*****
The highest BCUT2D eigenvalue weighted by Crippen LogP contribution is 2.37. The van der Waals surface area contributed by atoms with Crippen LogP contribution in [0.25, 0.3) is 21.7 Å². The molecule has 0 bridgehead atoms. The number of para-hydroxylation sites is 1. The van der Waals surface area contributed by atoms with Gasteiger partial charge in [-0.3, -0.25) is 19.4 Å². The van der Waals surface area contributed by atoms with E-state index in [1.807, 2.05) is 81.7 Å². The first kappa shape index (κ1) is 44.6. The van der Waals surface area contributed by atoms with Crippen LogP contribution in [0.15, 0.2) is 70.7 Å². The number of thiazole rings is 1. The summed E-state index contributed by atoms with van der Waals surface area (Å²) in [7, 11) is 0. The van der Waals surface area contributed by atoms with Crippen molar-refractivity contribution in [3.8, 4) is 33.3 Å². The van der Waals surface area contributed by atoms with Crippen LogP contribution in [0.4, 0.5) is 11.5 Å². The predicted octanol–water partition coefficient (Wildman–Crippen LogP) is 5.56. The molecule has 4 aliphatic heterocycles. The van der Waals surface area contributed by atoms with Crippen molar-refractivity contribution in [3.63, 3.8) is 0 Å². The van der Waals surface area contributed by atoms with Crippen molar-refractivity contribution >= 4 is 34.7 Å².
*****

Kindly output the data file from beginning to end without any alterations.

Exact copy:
The highest BCUT2D eigenvalue weighted by Crippen LogP contribution is 2.37. The van der Waals surface area contributed by atoms with Crippen LogP contribution in [0.25, 0.3) is 21.7 Å². The molecule has 0 bridgehead atoms. The number of para-hydroxylation sites is 1. The van der Waals surface area contributed by atoms with Gasteiger partial charge in [-0.3, -0.25) is 19.4 Å². The van der Waals surface area contributed by atoms with E-state index in [1.807, 2.05) is 81.7 Å². The first kappa shape index (κ1) is 44.6. The van der Waals surface area contributed by atoms with Crippen LogP contribution in [0.15, 0.2) is 70.7 Å². The number of thiazole rings is 1. The summed E-state index contributed by atoms with van der Waals surface area (Å²) in [7, 11) is 0. The van der Waals surface area contributed by atoms with Crippen molar-refractivity contribution in [3.8, 4) is 33.3 Å². The van der Waals surface area contributed by atoms with Crippen LogP contribution in [0.4, 0.5) is 11.5 Å². The predicted octanol–water partition coefficient (Wildman–Crippen LogP) is 5.56. The molecule has 4 aliphatic heterocycles. The van der Waals surface area contributed by atoms with Crippen molar-refractivity contribution in [3.63, 3.8) is 0 Å². The van der Waals surface area contributed by atoms with Crippen molar-refractivity contribution >= 4 is 34.7 Å².